In a staff meeting recently, we talked about whether there are clear ways to predict if a wine will be just as good, or even better, on the second day after the bottle's been opened. In general, young wines do better than old wines. But young wines that are meant to be consumed, well, young, lose their freshness quickly. (New Zealand Sauvignon Blanc, I’m looking at you.)
Last Thursday, I opened a 2008 Gamay from Clos Roche Blanche (find this wine), a culty natural wine from France's Loire Valley. It’s made from the same grape used in Beaujolais, and it’s a decidedly cerebral version with complex minerality, a great earthy funk and tart berry flavors. Put it this way: If most Beaujolais-Villages is like Vampire Weekend (an immediately likeable band), then Clos Roche Blanche is more like Wilco (a band that initially seems weird, but breeds curiosity and eventually love—or hate).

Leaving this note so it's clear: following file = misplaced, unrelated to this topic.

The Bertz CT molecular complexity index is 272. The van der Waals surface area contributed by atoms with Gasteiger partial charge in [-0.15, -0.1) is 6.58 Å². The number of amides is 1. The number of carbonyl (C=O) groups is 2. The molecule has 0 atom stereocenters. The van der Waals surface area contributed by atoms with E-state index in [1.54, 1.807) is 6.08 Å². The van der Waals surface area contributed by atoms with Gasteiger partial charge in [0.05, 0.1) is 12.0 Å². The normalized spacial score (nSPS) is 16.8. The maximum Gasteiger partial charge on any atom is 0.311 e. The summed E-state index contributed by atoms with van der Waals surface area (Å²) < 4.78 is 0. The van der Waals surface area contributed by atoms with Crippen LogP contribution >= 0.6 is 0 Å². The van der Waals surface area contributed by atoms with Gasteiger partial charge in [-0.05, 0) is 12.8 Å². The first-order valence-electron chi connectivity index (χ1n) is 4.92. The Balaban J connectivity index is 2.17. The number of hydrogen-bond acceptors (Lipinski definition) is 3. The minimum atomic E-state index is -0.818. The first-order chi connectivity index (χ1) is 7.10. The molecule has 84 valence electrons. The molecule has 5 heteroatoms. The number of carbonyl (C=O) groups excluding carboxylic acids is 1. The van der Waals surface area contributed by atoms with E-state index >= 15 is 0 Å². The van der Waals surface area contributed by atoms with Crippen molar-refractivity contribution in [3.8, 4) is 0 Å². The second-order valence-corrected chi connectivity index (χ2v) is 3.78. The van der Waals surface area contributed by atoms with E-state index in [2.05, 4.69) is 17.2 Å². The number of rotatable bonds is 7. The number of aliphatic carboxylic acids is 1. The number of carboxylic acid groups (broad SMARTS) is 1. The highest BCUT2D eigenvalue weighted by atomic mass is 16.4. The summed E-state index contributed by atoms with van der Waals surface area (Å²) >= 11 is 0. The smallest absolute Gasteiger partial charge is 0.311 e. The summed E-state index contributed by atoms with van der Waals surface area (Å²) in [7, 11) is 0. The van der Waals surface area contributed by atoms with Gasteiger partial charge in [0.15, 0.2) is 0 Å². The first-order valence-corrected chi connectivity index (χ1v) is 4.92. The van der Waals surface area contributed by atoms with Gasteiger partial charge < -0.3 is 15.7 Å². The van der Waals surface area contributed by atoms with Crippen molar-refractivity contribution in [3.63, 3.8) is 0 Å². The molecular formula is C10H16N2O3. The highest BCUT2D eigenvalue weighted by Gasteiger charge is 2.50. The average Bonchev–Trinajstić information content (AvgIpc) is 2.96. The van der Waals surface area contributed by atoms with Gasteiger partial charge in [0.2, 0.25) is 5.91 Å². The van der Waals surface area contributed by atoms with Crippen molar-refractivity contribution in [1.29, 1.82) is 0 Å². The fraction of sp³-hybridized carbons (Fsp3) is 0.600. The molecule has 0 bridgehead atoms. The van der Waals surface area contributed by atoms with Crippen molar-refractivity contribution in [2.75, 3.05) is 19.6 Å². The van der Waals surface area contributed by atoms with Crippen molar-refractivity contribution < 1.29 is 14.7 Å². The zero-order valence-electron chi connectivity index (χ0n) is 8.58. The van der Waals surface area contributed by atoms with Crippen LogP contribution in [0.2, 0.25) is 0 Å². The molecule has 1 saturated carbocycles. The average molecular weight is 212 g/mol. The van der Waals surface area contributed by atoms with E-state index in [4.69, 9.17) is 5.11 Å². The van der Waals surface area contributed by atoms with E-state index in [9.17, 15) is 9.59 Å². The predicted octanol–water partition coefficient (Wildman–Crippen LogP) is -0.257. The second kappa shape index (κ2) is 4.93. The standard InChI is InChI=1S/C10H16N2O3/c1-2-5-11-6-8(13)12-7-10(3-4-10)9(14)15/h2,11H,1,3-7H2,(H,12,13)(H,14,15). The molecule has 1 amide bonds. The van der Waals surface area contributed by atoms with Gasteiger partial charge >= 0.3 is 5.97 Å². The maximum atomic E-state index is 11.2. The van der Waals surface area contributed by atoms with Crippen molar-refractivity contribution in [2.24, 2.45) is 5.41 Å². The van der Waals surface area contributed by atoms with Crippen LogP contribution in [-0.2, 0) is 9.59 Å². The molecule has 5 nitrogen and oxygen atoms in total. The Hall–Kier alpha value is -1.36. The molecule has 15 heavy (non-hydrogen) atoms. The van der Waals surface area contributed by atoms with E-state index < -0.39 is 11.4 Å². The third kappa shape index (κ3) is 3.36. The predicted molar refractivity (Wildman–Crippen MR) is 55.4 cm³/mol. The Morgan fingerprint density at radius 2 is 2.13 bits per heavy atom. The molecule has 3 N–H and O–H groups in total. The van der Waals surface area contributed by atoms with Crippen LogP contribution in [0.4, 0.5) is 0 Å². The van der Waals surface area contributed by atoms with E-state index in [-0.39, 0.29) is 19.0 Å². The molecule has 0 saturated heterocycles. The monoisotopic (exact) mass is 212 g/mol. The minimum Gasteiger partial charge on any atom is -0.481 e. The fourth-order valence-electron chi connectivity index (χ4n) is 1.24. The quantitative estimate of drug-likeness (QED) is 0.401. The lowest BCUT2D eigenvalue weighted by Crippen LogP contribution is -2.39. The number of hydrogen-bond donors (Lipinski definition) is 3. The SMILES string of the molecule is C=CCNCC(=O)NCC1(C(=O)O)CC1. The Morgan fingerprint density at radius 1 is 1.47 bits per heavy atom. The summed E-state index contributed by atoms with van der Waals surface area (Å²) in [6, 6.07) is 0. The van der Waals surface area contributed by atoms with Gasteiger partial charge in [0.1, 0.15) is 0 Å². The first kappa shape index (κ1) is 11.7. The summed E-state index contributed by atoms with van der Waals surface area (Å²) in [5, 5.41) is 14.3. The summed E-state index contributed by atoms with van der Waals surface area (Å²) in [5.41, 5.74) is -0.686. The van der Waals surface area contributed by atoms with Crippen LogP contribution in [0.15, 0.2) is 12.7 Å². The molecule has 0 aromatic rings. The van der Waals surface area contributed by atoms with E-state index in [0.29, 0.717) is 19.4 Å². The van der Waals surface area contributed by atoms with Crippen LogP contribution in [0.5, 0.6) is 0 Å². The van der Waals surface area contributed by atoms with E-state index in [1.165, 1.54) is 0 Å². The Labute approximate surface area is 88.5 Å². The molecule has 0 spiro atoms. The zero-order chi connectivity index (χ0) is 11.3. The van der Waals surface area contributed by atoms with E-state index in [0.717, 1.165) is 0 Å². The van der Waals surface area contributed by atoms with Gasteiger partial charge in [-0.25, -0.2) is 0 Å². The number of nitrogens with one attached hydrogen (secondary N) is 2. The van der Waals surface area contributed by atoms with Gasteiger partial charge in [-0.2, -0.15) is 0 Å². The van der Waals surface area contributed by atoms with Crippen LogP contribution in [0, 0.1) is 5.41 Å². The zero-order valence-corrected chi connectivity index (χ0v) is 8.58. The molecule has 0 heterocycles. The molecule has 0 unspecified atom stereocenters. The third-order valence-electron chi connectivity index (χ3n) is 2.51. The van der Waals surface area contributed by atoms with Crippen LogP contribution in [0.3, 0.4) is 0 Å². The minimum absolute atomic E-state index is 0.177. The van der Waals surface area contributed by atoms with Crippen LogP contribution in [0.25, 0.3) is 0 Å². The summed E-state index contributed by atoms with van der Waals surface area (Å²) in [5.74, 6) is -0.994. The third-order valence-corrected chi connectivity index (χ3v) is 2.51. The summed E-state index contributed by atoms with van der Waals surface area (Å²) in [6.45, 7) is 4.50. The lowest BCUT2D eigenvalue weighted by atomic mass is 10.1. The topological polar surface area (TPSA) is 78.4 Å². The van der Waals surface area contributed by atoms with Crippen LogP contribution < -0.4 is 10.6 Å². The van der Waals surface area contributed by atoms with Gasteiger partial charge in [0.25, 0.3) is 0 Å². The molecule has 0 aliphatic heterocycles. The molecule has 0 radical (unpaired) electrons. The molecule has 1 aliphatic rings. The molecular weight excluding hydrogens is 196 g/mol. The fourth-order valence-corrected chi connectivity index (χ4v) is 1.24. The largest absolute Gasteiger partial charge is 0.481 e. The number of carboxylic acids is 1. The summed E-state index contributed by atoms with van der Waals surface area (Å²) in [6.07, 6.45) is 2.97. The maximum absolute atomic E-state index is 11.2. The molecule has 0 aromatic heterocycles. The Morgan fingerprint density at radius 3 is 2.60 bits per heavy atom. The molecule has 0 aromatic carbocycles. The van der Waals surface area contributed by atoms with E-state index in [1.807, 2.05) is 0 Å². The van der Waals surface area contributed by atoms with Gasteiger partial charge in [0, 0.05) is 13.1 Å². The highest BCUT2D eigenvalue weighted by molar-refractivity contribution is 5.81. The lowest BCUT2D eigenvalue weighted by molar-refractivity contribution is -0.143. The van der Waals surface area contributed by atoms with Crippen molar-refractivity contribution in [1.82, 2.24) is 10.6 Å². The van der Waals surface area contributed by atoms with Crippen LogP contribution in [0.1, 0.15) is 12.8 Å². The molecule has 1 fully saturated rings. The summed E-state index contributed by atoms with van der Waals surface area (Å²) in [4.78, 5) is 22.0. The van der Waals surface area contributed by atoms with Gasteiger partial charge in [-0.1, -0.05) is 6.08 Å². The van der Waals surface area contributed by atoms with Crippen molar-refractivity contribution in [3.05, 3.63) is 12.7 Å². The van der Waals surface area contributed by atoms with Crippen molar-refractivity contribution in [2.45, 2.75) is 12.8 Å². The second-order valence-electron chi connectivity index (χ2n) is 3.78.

After a glass or two, I corked the bottle and put it in the fridge…and accidentally forgot about it until Monday night. By then, the wine was softer, more gulpable, with ripe strawberry flavors. It was very much alive. I shouldn’t have been surprised: I’ve heard rumors that this wine can last for over a week in the refrigerator. Extraordinary for a $17 bottle.